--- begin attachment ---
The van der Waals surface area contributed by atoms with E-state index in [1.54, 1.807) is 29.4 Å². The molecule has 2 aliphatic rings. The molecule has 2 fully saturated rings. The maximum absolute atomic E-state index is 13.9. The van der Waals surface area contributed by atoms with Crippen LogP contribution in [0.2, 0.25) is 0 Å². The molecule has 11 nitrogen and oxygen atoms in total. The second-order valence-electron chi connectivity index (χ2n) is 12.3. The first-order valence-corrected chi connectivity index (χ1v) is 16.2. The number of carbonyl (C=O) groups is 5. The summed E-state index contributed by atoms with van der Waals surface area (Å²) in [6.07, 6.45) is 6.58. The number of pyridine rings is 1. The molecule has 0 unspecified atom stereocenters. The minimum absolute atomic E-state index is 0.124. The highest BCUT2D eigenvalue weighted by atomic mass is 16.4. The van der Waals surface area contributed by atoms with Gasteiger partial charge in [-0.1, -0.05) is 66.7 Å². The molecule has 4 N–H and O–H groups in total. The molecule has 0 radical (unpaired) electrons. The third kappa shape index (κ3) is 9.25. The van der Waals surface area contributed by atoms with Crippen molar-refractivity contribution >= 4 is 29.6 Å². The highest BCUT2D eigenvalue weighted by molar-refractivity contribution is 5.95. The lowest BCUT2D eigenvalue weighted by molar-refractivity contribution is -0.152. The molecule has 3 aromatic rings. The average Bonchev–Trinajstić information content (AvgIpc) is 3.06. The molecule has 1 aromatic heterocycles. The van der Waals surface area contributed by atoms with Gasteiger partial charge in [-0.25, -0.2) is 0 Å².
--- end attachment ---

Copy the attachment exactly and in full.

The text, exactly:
The van der Waals surface area contributed by atoms with E-state index in [1.54, 1.807) is 29.4 Å². The molecule has 2 aliphatic rings. The molecule has 2 fully saturated rings. The maximum absolute atomic E-state index is 13.9. The van der Waals surface area contributed by atoms with Crippen LogP contribution in [0.2, 0.25) is 0 Å². The molecule has 11 nitrogen and oxygen atoms in total. The second-order valence-electron chi connectivity index (χ2n) is 12.3. The first-order valence-corrected chi connectivity index (χ1v) is 16.2. The number of carbonyl (C=O) groups is 5. The summed E-state index contributed by atoms with van der Waals surface area (Å²) in [6.07, 6.45) is 6.58. The number of pyridine rings is 1. The molecule has 0 unspecified atom stereocenters. The minimum absolute atomic E-state index is 0.124. The highest BCUT2D eigenvalue weighted by atomic mass is 16.4. The van der Waals surface area contributed by atoms with Gasteiger partial charge in [-0.1, -0.05) is 66.7 Å². The molecule has 4 N–H and O–H groups in total. The molecule has 0 radical (unpaired) electrons. The third kappa shape index (κ3) is 9.25. The van der Waals surface area contributed by atoms with Crippen molar-refractivity contribution >= 4 is 29.6 Å². The highest BCUT2D eigenvalue weighted by molar-refractivity contribution is 5.95. The lowest BCUT2D eigenvalue weighted by molar-refractivity contribution is -0.152. The molecule has 3 aromatic rings. The average Bonchev–Trinajstić information content (AvgIpc) is 3.06. The molecule has 1 aromatic heterocycles. The van der Waals surface area contributed by atoms with Gasteiger partial charge in [-0.25, -0.2) is 0 Å².